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Colin Devroe

Reverse Engineer. Blogger.

A technology predication time capsule

Readers of my blog will know that I occasionally attempt to predict when certain technologies that I write about will hit the mainstream. While I’m very passionate about a few technologies, I try to temper that excitement with the experiences I’ve had, the wisdom that comes with age, and other factors. Usually, things take a little longer to happen than we’d like for the things we want to see most. And sometimes, sometimes, the things we want most never materialize at all.

For the purposes of this post, mainstream doesn’t mean critical mass but rather mass market adoption. With 7B+ people on the planet reaching critical mass is far easier than reaching mass market saturation. In other words, a company, product, or technology can reach sustainability and never truly hit the mass market. Examples: Tesla can succeed, be profitable, and have happy customers without the world moving on from fossil fuels. A company focusing on AI can make great livings, do compelling and challenging work, without every family having their own personal C-3PO.

Here are some stake-in-the-ground predictions on some of the most talked about technologies of our day. We’ll see in the next few decades if I was even close.

  • Legal, fully autonomous driving with no human assistance: Mid-summer 2026 – Even 9 years out there will still only be a few select vehicles that will fit into this category. There will still be humans driving on the road. And, only the most expensive cars will have all of these features. But, it will exist, be available to anyone, and be legal in the US. And I also believe there will be small fleets running in select cities for Lyft, Uber, and I believe Tesla will have a ride-share platform by this point. Also, don’t be surprised if Apple does too.
  • Bitcoin, or some crypto-currency, being widely transacted at small retail stores in the US: 2027 – If Square, or some other platform with high market saturation, turns on crypto for retail SMBs then we can say they accept this form of tender. But, I believe it will be 10 years before we see a decent number of daily transactions by consumers. I know, “decent” is relative so I’ll give it a number: $100,000,000 US dollar equivalent in a single month. This is roughly 25% of US monthly retail revenue as of September 2017. Side note: By this time we’ll see talk of the US dollar being converted to an all digital currency and, perhaps, transacted on its own blockchain.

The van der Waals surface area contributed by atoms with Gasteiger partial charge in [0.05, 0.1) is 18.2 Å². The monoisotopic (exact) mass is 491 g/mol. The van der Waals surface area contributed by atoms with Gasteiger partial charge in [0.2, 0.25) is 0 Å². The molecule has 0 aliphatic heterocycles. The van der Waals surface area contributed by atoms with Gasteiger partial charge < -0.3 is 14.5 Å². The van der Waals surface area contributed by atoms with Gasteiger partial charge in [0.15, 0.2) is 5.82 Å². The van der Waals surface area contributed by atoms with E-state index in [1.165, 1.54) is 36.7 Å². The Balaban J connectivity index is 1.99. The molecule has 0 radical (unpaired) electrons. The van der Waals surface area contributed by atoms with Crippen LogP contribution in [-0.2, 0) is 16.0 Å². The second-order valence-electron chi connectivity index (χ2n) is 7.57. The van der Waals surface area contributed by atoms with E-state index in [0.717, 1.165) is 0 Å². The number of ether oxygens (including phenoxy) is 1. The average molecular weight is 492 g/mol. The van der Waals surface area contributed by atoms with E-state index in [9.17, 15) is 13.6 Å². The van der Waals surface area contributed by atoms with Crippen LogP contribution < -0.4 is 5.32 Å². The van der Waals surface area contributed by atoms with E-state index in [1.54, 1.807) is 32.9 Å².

• Mixed Reality experiences used in everyday work environments: 2027 – Today we share links to web sites, documents on Google Drive, and flat or animated graphics to design and develop both soft and physical products. By 2025 many of these every day things will be accessible and even better experience within MR. I believe most businesses with digital assets will have multiple pairs of “glasses” or “goggles” that will allow team members to view or collaborate on these types of data. In other words, by 2030 rather than sending a child a link to Wikipedia to learn about our Solar System I believe we’ll be sending them MR experiences that they will consume using an augmented reality experience on a device other than a flat panel display. This happens today. But no where near mass market. And this industry has a long way to go. Even further than I previously thought.
  • Wireless internet takes over all cable based internet: 2029 – Most people in the US will connect to the Internet via wireless across all devices. And there will be no limitation on bandwidth usage.
  • Fully autonomous fleets replace individual car ownership: 2037 – Today US cities are plagued by traffic jams comprised of single occupant vehicles. Mass transit softens this but doesn’t solve the issue due to the convenience of a car. Ride sharing services have softened this even more and car ownership in urban areas is on the decline. By 2037 we’ll see massive reduction in individual car ownership in cities but also in the hinterlands as fleets of fully autonomous vehicles, combined with better mass transit, can care for the majority of transportation needs. I believe, however, families with at least 2 children will still have a single family-owned vehicle of some sort. Again, I’d like to put a number on this. So I’d say 15-25% less car ownership/use for individuals and commuters nationwide.
  • Mixed Reality replacing many conventional meat space locations/activities: 2050 – By 2050 the majority of children in the US will have the option to attend school in VR ala Ready Player One. Virtual classrooms will no longer be limited by federal budgets but will be designed to appear like cathedrals of learning.
  • (Because, why not?) An off-planet human civilization: 2175 – Humans will walk on Mars in the 2020s. And, perhaps, a small moon or Mars base will exist in similar fashion to today’s ISS in the 2030s. But a civilization, where people live, work, play, have children, and die peacefully etc. won’t exist on any other planet or moon (likely the Moon will have an established civilization prior to Mars). The reason I put this far-reaching prediction on this list is because I believe the excitement around a human footprint on Mars will lead to speculation about off-planet civilizations. But, we must all remember, we put a footprint on the Moon many, many decades ago and then just never went back. I do think that we’ll be mining objects near Earth much, much sooner. Even the Moon. But we’ll do that with robots and minimal human intervention.
  • Tweet editing – Never.